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State of New Jersey v. Daryl Hearns

January 25, 2011

STATE OF NEW JERSEY, PLAINTIFF-RESPONDENT,
v.
DARYL HEARNS, DEFENDANT-APPELLANT.



On appeal from the Superior Court of New Jersey, Law Division, Mercer County, Indictment Nos. 03-09-0918, 04-04-0208 and 04-04-0211.

Per curiam.

NOT FOR PUBLICATION WITHOUT THE APPROVAL OF THE APPELLATE DIVISION

Submitted December 7, 2010

Before Judges Carchman and Messano.

Defendant Daryl Hearns appeals from the denial of his petition for post-conviction relief (PCR) without an evidentiary hearing. It is undisputed that on July 12, 2004, defendant pled guilty to single counts in three pending indictments, specifically two counts of first-degree robbery, N.J.S.A. 2C:15-1, and one count of second-degree aggravated assault, N.J.S.A. 2C:12-1(b)(1). The plea bargain called for the State to recommend a maximum sentence of eighteen years in prison with and 85% period of parole ineligibility.

At the request of defense counsel, the judge permitted several members of defendant's family to speak at sentencing. They all urged leniency because defendant was the father of four children and had experienced a troubled early life. Defense counsel advised the judge that when defendant was eleven years old, "his only role model, [his] quasi-father died." Counsel further relayed that defendant was on his way to school that day when his uncle apparently collapsed and died in defendant's arms as he tried to help. Defense counsel also noted that the crimes to which defendant pled guilty occurred during a span of only two days. He asked the judge to sentence defendant in the range of thirteen to fifteen years, i.e., below the maximum permitted by the plea bargain.

The judge recognized the loss of defendant's "father figure" and the "stunted development" that resulted. However, the judge also noted that at the age of twenty-one, defendant had already amassed twenty-two juvenile arrests, with six adjudications of delinquency, and eighteen adult arrests with two prior convictions for indictable offenses. The judge found aggravating factors three, six and nine. N.J.S.A. 2C:44-1(a)(3) (the risk of re-offense); (a) (6) (the extent of defendant's prior record); and (a) (9) (the need to deter defendant and others).*fn1 Although not expressly finding any mitigating factors, the judge noted, "It's almost inevitable that . . . a person ends up the way [defendant] ends up given . . . the absolute absence of any figure of discipline and control and guidance."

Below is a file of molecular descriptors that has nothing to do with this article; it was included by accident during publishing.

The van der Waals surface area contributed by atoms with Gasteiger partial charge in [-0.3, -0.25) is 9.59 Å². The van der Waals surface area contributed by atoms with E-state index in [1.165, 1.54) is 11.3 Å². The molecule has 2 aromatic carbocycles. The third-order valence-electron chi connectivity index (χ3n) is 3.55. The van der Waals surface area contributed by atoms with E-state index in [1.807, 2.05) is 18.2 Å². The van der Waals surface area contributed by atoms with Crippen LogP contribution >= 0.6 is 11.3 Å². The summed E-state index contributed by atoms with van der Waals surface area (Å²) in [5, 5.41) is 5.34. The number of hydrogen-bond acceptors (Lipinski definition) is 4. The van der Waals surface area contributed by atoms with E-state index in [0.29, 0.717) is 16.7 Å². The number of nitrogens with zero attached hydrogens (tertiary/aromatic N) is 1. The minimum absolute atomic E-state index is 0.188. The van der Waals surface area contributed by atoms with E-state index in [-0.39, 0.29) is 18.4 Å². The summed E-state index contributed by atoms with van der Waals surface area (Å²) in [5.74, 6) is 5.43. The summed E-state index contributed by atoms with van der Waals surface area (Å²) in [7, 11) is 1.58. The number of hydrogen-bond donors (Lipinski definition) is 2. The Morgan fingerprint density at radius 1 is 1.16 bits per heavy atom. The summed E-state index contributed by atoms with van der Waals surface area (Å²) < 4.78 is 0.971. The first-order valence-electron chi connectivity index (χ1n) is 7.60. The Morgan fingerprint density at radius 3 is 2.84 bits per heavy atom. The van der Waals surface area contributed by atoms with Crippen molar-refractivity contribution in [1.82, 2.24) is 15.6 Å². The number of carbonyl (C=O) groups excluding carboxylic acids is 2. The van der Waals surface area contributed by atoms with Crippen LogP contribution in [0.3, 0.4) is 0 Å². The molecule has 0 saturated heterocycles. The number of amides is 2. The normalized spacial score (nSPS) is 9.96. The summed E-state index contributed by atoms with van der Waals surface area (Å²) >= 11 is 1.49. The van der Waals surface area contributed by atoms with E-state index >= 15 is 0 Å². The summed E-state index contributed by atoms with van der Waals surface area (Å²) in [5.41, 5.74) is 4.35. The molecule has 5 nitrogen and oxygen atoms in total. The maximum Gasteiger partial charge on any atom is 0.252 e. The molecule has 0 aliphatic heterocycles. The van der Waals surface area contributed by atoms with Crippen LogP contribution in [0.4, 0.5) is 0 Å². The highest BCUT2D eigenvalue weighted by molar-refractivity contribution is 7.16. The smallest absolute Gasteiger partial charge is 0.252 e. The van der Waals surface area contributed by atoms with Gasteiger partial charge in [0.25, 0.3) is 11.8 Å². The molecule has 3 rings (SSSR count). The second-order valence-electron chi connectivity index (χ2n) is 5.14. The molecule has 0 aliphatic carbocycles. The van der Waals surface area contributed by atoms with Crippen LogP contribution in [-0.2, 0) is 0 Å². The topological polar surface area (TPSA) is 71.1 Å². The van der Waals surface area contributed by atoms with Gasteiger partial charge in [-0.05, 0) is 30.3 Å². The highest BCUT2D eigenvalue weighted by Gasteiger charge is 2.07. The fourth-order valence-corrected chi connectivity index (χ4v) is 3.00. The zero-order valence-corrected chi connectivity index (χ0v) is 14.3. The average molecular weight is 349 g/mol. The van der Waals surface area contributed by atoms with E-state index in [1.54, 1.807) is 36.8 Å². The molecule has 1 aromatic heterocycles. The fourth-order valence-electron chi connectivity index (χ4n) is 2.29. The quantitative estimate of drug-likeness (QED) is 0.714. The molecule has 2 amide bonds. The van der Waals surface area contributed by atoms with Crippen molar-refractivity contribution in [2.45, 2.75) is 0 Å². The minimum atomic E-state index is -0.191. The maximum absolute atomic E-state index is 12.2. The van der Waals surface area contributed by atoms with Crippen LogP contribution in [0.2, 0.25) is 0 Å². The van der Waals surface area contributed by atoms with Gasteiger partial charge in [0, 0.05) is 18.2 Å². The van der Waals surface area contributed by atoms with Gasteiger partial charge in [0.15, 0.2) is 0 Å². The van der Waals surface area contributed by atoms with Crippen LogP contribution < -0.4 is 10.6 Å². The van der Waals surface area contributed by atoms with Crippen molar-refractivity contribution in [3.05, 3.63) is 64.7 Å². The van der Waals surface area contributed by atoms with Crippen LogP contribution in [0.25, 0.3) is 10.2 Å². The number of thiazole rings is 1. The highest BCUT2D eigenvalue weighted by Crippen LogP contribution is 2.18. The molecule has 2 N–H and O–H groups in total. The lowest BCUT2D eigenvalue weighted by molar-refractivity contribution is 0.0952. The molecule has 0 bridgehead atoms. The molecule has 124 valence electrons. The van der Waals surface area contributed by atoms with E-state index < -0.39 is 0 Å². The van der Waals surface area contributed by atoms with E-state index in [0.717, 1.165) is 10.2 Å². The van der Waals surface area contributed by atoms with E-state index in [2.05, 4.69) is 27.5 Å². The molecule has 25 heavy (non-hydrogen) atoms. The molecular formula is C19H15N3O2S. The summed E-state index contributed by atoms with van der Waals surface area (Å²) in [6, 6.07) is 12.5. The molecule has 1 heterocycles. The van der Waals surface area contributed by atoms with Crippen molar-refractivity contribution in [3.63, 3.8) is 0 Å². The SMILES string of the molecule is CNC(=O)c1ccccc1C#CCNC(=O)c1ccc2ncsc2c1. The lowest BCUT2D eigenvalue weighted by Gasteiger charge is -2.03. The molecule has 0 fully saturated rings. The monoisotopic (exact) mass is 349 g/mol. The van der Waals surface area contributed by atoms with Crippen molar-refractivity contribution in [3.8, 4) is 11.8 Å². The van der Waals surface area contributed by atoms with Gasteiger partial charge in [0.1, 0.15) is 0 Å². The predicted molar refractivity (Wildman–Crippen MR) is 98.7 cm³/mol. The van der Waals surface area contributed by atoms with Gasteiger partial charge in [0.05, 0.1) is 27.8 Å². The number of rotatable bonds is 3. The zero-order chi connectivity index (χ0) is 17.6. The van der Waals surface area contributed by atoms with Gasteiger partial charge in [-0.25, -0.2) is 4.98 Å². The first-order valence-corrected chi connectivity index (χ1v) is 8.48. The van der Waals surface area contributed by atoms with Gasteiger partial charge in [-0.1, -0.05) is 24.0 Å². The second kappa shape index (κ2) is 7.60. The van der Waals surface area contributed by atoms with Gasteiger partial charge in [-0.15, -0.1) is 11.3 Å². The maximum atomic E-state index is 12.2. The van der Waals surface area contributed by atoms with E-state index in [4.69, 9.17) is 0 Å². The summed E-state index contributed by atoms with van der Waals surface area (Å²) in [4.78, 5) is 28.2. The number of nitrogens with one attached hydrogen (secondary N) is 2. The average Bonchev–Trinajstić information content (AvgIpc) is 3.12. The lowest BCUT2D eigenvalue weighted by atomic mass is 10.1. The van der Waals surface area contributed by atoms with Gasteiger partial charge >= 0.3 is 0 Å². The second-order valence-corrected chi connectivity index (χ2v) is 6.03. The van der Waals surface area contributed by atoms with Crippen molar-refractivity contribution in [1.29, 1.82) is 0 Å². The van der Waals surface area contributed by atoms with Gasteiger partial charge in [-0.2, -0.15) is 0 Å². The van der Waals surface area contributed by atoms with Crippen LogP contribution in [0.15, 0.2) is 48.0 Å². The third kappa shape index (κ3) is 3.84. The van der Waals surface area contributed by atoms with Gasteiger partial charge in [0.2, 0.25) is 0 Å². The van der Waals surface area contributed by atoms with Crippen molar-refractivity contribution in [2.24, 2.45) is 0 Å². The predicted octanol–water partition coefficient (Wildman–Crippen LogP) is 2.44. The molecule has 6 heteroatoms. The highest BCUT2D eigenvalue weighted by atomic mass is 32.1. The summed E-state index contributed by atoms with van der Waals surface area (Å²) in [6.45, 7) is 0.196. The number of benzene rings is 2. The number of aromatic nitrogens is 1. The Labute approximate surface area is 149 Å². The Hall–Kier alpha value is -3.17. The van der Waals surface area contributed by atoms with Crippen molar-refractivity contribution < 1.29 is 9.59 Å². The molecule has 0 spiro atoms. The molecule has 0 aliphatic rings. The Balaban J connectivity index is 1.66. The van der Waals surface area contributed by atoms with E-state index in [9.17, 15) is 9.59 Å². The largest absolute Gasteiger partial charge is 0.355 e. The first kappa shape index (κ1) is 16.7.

The judge sentenced defendant to fifteen-years imprisonment with an 85% period of parole ineligibility on each of the robbery counts, and a term of ten years with an 85% period of parole ineligibility on the aggravated assault count. All sentences were imposed concurrently to each other and concurrently to a term defendant was then serving. We affirmed defendant's sentence on appeal, remanding the matter to correct technical errors in the judgments of conviction. State v. Daryl Hearns, No. A-5328-05 (App. Div. May 3, 2007).*fn2

On February 6, 2009, defendant filed a pro se PCR petition alleging the ineffective assistance of counsel. He claimed that counsel failed to argue that "the deplorable circumstances of [defendant's] upbringing," in conjunction with the experience of his uncle's death, "resulted in post-traumatic stress as . . . commonly understood," and justified a finding of mitigating sentencing factor four, N.J.S.A. 2C:44-1(b)(4) ("substantial grounds tending to excuse or justify the defendant's conduct, though failing to establish a defense"). Alternatively, defendant argued that the sentencing judge committed "plain error" by failing to find any mitigating factors.

At oral argument before the PCR judge, defendant claimed that trial counsel had rendered ineffective assistance by not "connect[ing] the dots" between defendant's troubled childhood and the crimes he committed. He further contended that the judge should have found a mitigating sentencing factor, articulated such a finding and properly weighed the aggravating and mitigating factors.

The PCR judge concluded that the sentencing judge had actually found mitigating factor four because "[t]here [wa]s no other reason to explain how [the judge] went from 18 [years] to 15 [years]." Noting further that the PCR record was "devoid of any psychological . . . psychiatric or medical expert certifications that would tie the defendant's offense[s] to any psychological or mental condition," the judge concluded defendant had failed to demonstrate that trial counsel rendered ineffective assistance. The judge also concluded that even if trial counsel had "connected the dots, there would have been no different result." He denied defendant's application and this appeal ensued.

Defendant now raises the following issues for our consideration:

POINT I

DEFENDANT WAS DENIED EFFECTIVE ASSISTANCE OF COUNSEL AT THE TRIAL AND APPELLATE LEVEL; AS SUCH HIS PETITION FOR POST-CONVICTION ...


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